Tuesday, November 6, 2012

Fraction Equivalence


Kal-El continued his fraction equivalent work today.



He discovered all the equivalent fractions for 1/2, 1/3, 1/4, 1/5.  Afterward, I formed some equivalences with the cards, fraction bars, and equal signs and had him solve for a missing numerator on one side or another.  Tomorrow I think he will start recording his work in his fraction notebook.  You can see Me Too hard at work in the background.


I put together a work Me Too has been begging for, spooky cards and counters.  Ideally the counters in this work should all be the same size and color, but when you mastered this work more than a year ago it doesn't matter anymore ;)

I have spent many, many hours this week creating all of the prepared equations for the fraction works.  These are simply not for sale anywhere, except perhaps Nienhuis.  I have finished all the slips for equivalence, addition with like denominators, and subtraction with like denominators.  I WILL be sharing my work when I am finished.  It won't necessarily be pretty, but it will be available.

Can anyone share how their kids record their fraction work?  What kind of paper?  What format?  I would love to see some images if possible.

Also, does anyone have fraction research charts that they can scan and e-mail me?  The ones I've found for sale are $30.  I don't want to spend that much on three sheets of paper.

Finally, if you have time please vote for me today for the Homeschool Blog Awards.  My category is Best Homeschooling Methods Blog 2012 .






12 comments:

  1. If you mean these ones:
    http://www.nienhuis.com/en/fraction-equivalent-research-sheets.html

    I have never seen them in use - ever ;) But I think the school I visit every Monday might have them (seems like I have seen them there). I can ask about them if no-one finds you anything in the meantime.

    This is one area that I did bring in some work-sheet style work for my son just because I couldn't come up with numbers on the spot that particular week - (that's essentially what these charts become anyway, with the pad of 50 of each). After that he made up his own numbers and I just worked with him on the tough ones; OR would say "let's save this one for another day."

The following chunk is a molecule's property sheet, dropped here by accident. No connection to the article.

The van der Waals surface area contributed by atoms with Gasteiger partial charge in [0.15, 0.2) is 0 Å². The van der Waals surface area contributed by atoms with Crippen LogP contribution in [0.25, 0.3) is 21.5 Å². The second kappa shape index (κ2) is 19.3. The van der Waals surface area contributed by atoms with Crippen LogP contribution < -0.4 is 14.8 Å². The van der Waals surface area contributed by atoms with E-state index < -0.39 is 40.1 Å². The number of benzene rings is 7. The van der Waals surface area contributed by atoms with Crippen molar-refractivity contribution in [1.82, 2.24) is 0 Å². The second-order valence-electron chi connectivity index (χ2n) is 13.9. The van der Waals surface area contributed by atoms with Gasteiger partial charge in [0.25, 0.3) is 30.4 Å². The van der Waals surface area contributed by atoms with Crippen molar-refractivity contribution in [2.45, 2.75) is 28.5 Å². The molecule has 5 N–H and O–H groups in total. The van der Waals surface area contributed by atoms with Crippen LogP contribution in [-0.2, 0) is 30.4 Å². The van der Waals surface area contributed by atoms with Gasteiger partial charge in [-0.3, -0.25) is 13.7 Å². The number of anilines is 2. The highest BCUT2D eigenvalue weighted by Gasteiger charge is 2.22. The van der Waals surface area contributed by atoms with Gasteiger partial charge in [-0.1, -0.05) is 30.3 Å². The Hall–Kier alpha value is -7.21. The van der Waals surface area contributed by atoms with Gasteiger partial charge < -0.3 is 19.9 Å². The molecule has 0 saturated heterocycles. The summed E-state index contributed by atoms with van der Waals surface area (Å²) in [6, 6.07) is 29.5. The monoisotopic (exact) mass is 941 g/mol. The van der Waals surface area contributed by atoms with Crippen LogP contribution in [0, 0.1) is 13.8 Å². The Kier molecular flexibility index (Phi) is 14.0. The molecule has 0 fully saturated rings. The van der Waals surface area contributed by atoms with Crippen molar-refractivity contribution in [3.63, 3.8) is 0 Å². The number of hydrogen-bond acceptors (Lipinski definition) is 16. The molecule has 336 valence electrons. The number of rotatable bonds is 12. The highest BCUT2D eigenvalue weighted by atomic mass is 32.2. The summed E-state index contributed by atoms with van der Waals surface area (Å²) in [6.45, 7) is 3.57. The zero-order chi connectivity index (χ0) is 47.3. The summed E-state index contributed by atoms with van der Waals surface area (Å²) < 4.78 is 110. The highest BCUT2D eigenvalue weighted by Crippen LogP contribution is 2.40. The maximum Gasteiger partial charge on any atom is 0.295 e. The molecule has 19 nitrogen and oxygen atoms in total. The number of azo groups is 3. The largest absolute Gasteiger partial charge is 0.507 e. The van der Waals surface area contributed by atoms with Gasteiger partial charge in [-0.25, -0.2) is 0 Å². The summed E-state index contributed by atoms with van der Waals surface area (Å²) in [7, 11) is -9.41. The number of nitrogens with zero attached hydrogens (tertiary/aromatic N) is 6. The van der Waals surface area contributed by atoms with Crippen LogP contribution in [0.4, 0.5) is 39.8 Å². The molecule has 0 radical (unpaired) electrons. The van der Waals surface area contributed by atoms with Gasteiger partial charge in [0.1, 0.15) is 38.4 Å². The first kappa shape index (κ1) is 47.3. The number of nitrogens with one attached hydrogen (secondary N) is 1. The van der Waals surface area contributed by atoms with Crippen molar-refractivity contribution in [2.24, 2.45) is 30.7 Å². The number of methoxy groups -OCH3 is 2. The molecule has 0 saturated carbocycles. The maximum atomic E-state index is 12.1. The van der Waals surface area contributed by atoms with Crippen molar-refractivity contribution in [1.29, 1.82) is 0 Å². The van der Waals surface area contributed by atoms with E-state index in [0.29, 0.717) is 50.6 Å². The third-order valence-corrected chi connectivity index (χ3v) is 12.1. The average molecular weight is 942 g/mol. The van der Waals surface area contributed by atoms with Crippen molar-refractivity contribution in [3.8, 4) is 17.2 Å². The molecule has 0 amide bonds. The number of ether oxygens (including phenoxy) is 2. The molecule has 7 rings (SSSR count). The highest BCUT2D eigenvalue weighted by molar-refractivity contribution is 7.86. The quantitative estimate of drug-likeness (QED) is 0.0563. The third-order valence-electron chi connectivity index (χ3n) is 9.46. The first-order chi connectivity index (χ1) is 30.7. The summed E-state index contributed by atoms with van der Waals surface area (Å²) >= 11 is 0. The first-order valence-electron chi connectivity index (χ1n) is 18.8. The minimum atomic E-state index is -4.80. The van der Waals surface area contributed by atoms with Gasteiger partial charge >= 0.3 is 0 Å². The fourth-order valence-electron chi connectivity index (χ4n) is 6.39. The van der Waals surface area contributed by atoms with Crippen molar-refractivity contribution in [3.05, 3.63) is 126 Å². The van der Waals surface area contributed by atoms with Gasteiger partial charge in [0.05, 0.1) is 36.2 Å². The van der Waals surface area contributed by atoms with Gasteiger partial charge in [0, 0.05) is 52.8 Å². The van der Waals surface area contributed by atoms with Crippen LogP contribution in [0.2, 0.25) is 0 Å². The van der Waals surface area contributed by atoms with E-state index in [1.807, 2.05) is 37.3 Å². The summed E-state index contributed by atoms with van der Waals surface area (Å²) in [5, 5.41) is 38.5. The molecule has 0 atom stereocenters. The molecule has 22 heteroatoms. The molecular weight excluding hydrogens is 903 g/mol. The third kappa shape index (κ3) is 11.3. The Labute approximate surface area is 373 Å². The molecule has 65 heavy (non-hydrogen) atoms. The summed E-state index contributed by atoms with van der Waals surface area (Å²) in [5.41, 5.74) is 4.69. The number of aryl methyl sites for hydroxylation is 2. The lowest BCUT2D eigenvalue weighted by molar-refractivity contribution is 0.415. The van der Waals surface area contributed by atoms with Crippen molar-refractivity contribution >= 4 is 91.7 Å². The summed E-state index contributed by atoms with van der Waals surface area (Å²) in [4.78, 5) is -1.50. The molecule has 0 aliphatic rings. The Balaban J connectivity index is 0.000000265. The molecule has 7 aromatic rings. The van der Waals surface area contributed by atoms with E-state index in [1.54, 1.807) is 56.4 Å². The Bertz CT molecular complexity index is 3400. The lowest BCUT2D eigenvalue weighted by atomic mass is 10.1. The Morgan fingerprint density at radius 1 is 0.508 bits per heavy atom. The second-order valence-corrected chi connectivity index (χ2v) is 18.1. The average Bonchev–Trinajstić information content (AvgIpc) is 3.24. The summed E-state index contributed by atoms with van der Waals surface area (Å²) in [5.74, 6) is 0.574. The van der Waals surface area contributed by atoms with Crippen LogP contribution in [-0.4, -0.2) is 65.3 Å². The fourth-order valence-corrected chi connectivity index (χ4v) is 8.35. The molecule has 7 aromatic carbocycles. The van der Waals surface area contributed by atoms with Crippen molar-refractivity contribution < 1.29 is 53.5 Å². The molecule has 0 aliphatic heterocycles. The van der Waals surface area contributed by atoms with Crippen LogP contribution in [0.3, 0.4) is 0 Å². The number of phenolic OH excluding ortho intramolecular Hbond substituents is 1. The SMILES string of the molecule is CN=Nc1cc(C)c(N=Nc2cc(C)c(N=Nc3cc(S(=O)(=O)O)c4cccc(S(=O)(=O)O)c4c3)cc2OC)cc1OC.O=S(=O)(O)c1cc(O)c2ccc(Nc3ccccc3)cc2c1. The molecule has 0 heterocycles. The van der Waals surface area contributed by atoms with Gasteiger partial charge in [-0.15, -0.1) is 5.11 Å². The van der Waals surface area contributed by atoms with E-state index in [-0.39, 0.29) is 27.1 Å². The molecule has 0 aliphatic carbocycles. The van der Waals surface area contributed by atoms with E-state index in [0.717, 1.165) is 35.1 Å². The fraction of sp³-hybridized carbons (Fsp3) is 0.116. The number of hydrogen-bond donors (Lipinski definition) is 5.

I have some of the fraction work in files too - I should have posted those long ago! Oops! Maybe yours look better than mine ;)

    ReplyDelete
  2. Jessica,

    I was thinking of having one research sheet on hand in their fraction notebooks as a "control chart" or something like that.

    I guarantee my files won't look better than yours. They look awful until I got to the last subtraction presentation. (So, all of addition and subtraction look awful and multiplication and division will look pretty good.) Ack. That would have saved me at least four hours of work so far...I guess the six hours cutting and laminating would have still happened.

    I only use open office and Google docs for word processing. Open office won't let you size the fractions big enough. Google doc doesn't have columns and the fractions aren't enabled in a spreadsheet. When I was facing typing in the 308ish equations for the last subtraction presentation I realized I could create a table in Google docs. Thank goodness, those 22 pages look pretty good.

    Do you have multiplication and division files?

    Also, I've only done like denominators and equivalence so if you have the mixed denominator equations I can skip making those from scratch too.

    ReplyDelete
  3. http://montessoritrails.blogspot.com/2012/11/fractions-in-lower-elementary.html

    Some samples and one file for you :) It is essentially just equation slips like we have for the whole numbers - every possible "simple" combination should be included (should be! let me know if I missed any!).

    I really don't feel comfortable at all sharing the elementary file yet, with the mixed equations, because it is THAT sloppy. And I had started to compare it to the main requirements, to be sure all skills were basically covered, but time got away from me. ;)

    ReplyDelete
  4. Thanks Jessica!

    Now, you brought up my other burning question. You said "every possible 'simple' combination should be included.

    I wound up buying the Montessori R&D album for fractions JUST for the pages of prepared equations after each presentation (I know, I have a problem). The LAST presentation for subtraction says "Have prepared slips with all possible equations for each of the following formats (I'll use "x" for the blank spots):

    x/5-3/5=2/5
    5/5-x/5=2/5
    5/5-3/5=x/5
    2/5=5/5-x/5
    2/5=x/5-3/5
    x/5=5/5-3/5

    I've already made a file for these. However, I wondered...does the child complete ALL of these equations or does he do enough to demonstrate understanding and move on.